Join the Kirstenbosch Botanical Society in celebrating our rich and diverse Succulent plant heritage at a special sale and exhibition of succulent plants at Kirstenbosch National Botanical Garden from 4 to 6 November.

Succulents are a creative gardener’s dream! These hardy, moisture-retaining plants come in all shapes, sizes, and colours. They thrive when planted in a variety of different containers so there are hundreds of unique ways to grow and display these special little plants.

Whether you’re already a lover of succulents, starting out on your succulent obsession or a seasoned collector, or simply intrigued by these unique and eye-catching plants, make sure you visit “Celebrate Succulents” taking place in the Richard Crowie Hall at Gate 2. There’ll be something of interest for everyone including a fabulous assortment of succulents for sale, creative succulent planting displays, a selection of books on succulents, and information on how to grow and care for these plants. Also on sale will be a variety of Streptocarpus plants.

The flipside of the growing interest in succulent plants is that indigenous South African succulents are under threat as a result of the poaching and illegal trade of these species for the ornamental market. Since 2019, global demand for our succulents has risen rapidly, mainly driven by emerging markets in Asia, Europe and North America and BotSoc is working with partners to address this challenge.

The latest IUCN Red List of Threatened Species now includes 210 species of succulents that have been listed for the first time due to the dual threats of illegal trade and climate change. Sadly, it is likely that some of these species are already extinct in the wild with more extinctions very likely if nothing is done.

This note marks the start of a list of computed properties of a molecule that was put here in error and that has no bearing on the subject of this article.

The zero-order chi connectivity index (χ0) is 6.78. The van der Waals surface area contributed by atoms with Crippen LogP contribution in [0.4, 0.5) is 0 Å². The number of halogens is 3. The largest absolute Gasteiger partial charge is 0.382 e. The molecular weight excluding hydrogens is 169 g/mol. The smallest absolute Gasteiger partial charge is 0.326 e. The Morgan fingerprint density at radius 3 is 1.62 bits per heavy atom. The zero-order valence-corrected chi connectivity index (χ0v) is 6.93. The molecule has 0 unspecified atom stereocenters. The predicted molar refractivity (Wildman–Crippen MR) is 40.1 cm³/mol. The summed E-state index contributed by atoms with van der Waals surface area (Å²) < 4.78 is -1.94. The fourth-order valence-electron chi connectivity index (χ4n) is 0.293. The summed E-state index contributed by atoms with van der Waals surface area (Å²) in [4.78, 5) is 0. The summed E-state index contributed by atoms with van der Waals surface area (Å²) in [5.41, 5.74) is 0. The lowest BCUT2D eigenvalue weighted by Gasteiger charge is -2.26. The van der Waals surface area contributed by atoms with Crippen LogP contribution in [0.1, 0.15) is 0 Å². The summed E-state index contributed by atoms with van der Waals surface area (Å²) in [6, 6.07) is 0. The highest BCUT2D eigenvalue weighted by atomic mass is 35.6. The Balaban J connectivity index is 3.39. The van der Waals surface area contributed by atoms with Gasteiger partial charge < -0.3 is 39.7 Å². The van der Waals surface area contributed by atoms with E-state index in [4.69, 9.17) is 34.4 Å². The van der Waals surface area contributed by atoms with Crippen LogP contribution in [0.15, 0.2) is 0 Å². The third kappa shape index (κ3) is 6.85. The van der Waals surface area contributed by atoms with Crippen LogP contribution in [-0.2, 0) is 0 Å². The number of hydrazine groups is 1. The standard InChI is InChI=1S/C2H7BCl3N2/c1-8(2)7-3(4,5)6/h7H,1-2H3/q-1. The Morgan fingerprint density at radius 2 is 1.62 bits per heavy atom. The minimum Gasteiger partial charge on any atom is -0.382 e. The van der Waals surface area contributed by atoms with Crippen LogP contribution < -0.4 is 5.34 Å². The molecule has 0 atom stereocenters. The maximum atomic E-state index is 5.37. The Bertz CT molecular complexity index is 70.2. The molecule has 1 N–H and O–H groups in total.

Some of the stolen plants are confiscated by law enforcement at our country’s airports and borders and in the past three years confiscated plant material has increased by 250% per year. The Botanical Society has teamed up with Botanical Gardens around the country to rescue these confiscated plants and maintain them so that they can be used in the pending legal cases. More than 200 000 succulents that have been confiscated from poachers are at various secure locations across the country, in need of potting and maintenance.

The BotSoc Kirstenbosch branch has assisted both financially and with volunteers to keep these stolen succulent plants alive, however more assistance is needed to keep up with the demand for potting trays and soil media. Proceeds from the “Celebrate Succulents” plant sale will be used to mitigate the effects of this crisis.

For more information visit our website botsoc-kirstenbosch and keep an eye on our social media for regular updates about plants we’ll be featuring. And remember to share with your flora-loving friends.

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